Last week, former Raider linebacker Kirk Morrison spoke to the 2016 Rookie Class as part of the Rookie Transition Program.
In an effort to share experiences as a pro and instill wisdom to the newcomers, the former Raiders captain highlighted several points of emphasis for the rookies heading into training camp and for the remainder of their careers.
Here are the biggest takeaways from Kirk Morrison's advice to the first-year rookies.
Being On Time
"When you're not on time, you're late," said Morrison. Whether it's a practice, film session, or team meeting, being on time is crucial. Time is valuable, and being late takes away from the additional time to improve as a professional.
Morrison explained that every year, there's a new wave of new guys, new guys who are hungry, new guys that will be on time, and new guys who will put in the extra effort. NFL players live busy lives. However, being on time is a choice. You can control whether or not you are on time. It's just a matter of discipline.
Morrison added how he was able to stay in the league for eight seasons: work ethic.
"I only got eight seasons from the league. My goal when I got in was to stay here as long as I could. For us in the pros, there is no level beyond the NFL. There's no NFL Senior League. This is all we got," Morrison explained. "Work ethic will keep you in this league."
Morrison grew up playing football. He was raised in Oakland, grew up a Raider fan, and loved the game. "Everything you do is motivated because of your passion: football," said Morrison.
Additionally, Morrison shared his thoughts on how perception is reality. He demonstrated the importance of body language, especially in a professional setting.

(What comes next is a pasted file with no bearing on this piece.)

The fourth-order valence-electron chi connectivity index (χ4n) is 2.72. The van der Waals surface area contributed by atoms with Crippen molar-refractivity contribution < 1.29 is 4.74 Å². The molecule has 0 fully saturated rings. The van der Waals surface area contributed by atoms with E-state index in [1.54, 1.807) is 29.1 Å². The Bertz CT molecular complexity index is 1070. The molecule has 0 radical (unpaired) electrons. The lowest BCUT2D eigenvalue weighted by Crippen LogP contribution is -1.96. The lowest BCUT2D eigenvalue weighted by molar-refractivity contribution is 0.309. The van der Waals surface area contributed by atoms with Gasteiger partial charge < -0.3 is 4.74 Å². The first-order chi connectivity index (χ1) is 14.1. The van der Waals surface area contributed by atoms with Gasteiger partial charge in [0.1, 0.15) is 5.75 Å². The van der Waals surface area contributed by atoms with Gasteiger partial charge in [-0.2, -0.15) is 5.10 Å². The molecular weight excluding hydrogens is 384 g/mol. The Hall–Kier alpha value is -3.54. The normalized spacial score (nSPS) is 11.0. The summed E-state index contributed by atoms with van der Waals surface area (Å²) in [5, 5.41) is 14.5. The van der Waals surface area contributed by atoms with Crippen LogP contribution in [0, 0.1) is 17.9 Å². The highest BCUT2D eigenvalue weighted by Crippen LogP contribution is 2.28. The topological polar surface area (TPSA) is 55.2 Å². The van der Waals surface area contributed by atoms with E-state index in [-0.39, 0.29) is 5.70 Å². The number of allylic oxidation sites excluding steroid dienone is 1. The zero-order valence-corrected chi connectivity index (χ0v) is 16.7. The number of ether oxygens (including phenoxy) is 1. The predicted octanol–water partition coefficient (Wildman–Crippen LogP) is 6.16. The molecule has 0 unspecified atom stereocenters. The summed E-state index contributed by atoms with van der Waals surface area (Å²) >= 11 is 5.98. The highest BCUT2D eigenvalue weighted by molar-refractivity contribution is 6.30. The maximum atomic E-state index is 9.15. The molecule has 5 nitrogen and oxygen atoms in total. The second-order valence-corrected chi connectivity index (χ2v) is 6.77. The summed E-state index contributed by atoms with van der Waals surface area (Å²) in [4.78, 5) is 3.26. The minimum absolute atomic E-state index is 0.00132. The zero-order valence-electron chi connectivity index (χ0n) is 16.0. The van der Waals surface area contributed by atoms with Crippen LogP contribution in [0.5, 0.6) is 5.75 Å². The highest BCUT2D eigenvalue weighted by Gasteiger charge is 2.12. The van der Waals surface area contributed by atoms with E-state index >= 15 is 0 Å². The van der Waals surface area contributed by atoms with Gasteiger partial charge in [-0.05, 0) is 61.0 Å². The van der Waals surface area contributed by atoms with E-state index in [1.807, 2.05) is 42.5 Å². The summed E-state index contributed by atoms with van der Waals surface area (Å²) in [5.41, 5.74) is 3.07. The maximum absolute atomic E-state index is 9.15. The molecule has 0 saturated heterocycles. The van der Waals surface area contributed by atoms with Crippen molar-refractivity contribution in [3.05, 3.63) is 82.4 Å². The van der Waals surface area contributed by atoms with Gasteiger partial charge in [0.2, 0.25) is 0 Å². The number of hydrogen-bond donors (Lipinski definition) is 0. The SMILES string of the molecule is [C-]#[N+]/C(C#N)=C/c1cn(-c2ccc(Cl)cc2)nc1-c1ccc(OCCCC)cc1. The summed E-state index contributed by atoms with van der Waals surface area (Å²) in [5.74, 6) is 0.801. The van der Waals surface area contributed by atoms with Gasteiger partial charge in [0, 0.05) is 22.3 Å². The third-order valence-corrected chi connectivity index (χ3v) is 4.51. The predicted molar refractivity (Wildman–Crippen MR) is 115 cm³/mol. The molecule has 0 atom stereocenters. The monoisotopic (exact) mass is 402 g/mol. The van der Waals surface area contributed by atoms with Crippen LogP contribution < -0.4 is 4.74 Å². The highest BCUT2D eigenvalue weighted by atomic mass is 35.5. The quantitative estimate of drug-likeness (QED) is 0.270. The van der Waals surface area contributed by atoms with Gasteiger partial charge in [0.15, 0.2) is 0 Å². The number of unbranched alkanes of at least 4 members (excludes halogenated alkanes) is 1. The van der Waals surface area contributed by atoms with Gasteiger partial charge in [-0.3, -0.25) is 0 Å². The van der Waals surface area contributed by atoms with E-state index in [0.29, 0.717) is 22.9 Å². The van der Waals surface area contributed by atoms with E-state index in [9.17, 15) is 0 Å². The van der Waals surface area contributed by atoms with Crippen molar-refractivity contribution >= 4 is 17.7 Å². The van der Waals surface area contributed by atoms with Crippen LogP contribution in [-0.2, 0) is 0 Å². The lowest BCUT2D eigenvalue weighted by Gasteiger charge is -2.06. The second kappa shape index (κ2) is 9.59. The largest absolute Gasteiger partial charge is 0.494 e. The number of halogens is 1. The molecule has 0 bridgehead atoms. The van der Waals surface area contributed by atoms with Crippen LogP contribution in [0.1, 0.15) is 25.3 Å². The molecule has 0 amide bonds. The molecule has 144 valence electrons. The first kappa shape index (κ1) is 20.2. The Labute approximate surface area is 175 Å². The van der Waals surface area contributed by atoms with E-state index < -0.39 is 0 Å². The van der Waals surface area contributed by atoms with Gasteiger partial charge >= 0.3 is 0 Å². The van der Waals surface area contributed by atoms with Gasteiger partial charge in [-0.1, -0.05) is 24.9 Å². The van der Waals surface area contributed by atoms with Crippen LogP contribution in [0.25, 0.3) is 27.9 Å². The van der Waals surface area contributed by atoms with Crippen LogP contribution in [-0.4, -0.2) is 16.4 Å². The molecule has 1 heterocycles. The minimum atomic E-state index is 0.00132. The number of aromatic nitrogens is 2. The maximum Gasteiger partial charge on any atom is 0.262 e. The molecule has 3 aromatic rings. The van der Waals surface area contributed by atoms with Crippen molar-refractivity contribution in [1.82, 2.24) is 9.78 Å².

"Just from looking at your body language, I can see how many of you actually want to be here. Body language tells us how you want to be perceived," said Morrison.
Social media can also affect how one is perceived. "With all of these fans and media members like myself, the only way we get to know a player is through social media, so be careful what you put out to the world," said Morrison.
Players can get by with talent in college. Morrison's message delivered to the players was that talent alone would not cut it in the league. A player must be coachable, willing to accept criticism, and willing to improve with a team mindset.
"From high school to college, you can get by with the 'me' mindset. It's not all about you anymore. You must be coachable," said Morrison.
When Morrison entered the league in 2005, Morrison found that his locker was situated next to an interesting person, a man by the name of Charles Woodson. At the time, Woodson was entering his eighth season and had already been an All-Pro multiple times.
Woodson played a huge role during Morrison's rookie season. "I remember asking him 'How can I be great?'" said Morrison. "He told me to always prepare. Preparation is key the NFL. I didn't start my first game in the NFL. I wasn't ready. But after, I made sure I was prepared every single day." Following his first NFL game, Kirk Morrison went on to start every game at linebacker for the Raiders for the next five seasons.